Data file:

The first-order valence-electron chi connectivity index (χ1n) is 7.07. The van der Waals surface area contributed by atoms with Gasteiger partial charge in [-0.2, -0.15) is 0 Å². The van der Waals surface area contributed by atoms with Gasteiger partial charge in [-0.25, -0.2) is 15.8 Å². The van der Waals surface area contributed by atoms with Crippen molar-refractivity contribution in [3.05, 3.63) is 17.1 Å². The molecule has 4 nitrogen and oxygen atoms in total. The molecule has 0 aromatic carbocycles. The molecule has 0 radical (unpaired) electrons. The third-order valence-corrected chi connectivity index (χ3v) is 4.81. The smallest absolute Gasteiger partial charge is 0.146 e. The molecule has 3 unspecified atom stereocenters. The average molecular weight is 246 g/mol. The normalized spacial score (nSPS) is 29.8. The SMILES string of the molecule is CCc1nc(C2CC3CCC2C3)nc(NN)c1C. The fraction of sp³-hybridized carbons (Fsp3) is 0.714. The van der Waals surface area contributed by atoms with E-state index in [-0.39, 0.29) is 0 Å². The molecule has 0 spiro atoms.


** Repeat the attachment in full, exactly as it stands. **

The first-order valence-electron chi connectivity index (χ1n) is 7.07. The van der Waals surface area contributed by atoms with Gasteiger partial charge in [-0.2, -0.15) is 0 Å². The van der Waals surface area contributed by atoms with Gasteiger partial charge in [-0.25, -0.2) is 15.8 Å². The van der Waals surface area contributed by atoms with Crippen molar-refractivity contribution in [3.05, 3.63) is 17.1 Å². The molecule has 4 nitrogen and oxygen atoms in total. The molecule has 0 aromatic carbocycles. The molecule has 0 radical (unpaired) electrons. The third-order valence-corrected chi connectivity index (χ3v) is 4.81. The smallest absolute Gasteiger partial charge is 0.146 e. The molecule has 3 unspecified atom stereocenters. The average molecular weight is 246 g/mol. The normalized spacial score (nSPS) is 29.8. The SMILES string of the molecule is CCc1nc(C2CC3CCC2C3)nc(NN)c1C. The fraction of sp³-hybridized carbons (Fsp3) is 0.714. The van der Waals surface area contributed by atoms with E-state index in [-0.39, 0.29) is 0 Å². The molecule has 0 spiro atoms.